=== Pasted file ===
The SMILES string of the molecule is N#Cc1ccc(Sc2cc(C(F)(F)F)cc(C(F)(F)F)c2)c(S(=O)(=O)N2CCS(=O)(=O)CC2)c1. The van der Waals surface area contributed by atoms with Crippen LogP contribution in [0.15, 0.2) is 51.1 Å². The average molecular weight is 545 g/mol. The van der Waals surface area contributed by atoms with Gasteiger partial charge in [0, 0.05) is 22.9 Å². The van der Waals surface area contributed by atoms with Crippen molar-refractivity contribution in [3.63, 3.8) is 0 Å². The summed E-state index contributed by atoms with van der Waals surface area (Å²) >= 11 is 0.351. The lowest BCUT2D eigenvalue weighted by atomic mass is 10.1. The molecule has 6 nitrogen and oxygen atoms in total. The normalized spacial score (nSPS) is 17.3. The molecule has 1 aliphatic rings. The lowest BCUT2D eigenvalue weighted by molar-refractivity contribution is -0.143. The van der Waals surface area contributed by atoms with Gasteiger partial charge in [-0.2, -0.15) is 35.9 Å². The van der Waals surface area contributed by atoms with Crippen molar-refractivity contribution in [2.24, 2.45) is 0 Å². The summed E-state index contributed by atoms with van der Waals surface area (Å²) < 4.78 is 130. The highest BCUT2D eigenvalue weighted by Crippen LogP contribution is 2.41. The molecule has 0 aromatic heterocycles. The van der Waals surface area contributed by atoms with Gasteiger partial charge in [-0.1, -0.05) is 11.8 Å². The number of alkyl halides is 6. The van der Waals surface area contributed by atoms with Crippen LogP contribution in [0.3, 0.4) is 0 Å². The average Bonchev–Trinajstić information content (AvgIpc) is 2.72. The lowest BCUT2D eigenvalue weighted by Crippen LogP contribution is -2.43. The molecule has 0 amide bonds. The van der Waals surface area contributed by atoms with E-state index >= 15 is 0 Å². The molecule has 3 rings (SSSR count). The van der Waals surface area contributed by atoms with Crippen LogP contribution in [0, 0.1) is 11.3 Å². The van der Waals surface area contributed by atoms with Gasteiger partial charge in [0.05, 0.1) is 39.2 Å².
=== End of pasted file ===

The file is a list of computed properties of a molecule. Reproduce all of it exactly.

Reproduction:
The SMILES string of the molecule is N#Cc1ccc(Sc2cc(C(F)(F)F)cc(C(F)(F)F)c2)c(S(=O)(=O)N2CCS(=O)(=O)CC2)c1. The van der Waals surface area contributed by atoms with Crippen LogP contribution in [0.15, 0.2) is 51.1 Å². The average molecular weight is 545 g/mol. The van der Waals surface area contributed by atoms with Gasteiger partial charge in [0, 0.05) is 22.9 Å². The van der Waals surface area contributed by atoms with Crippen molar-refractivity contribution in [3.63, 3.8) is 0 Å². The summed E-state index contributed by atoms with van der Waals surface area (Å²) >= 11 is 0.351. The lowest BCUT2D eigenvalue weighted by atomic mass is 10.1. The molecule has 6 nitrogen and oxygen atoms in total. The normalized spacial score (nSPS) is 17.3. The molecule has 1 aliphatic rings. The lowest BCUT2D eigenvalue weighted by molar-refractivity contribution is -0.143. The van der Waals surface area contributed by atoms with Gasteiger partial charge in [-0.2, -0.15) is 35.9 Å². The van der Waals surface area contributed by atoms with Crippen molar-refractivity contribution in [2.24, 2.45) is 0 Å². The summed E-state index contributed by atoms with van der Waals surface area (Å²) < 4.78 is 130. The highest BCUT2D eigenvalue weighted by Crippen LogP contribution is 2.41. The molecule has 0 aromatic heterocycles. The van der Waals surface area contributed by atoms with Gasteiger partial charge in [-0.1, -0.05) is 11.8 Å². The number of alkyl halides is 6. The van der Waals surface area contributed by atoms with Crippen LogP contribution in [0.3, 0.4) is 0 Å². The average Bonchev–Trinajstić information content (AvgIpc) is 2.72. The lowest BCUT2D eigenvalue weighted by Crippen LogP contribution is -2.43. The molecule has 0 amide bonds. The van der Waals surface area contributed by atoms with E-state index >= 15 is 0 Å². The molecule has 3 rings (SSSR count). The van der Waals surface area contributed by atoms with Crippen LogP contribution in [0, 0.1) is 11.3 Å². The van der Waals surface area contributed by atoms with Gasteiger partial charge in [0.05, 0.1) is 39.2 Å².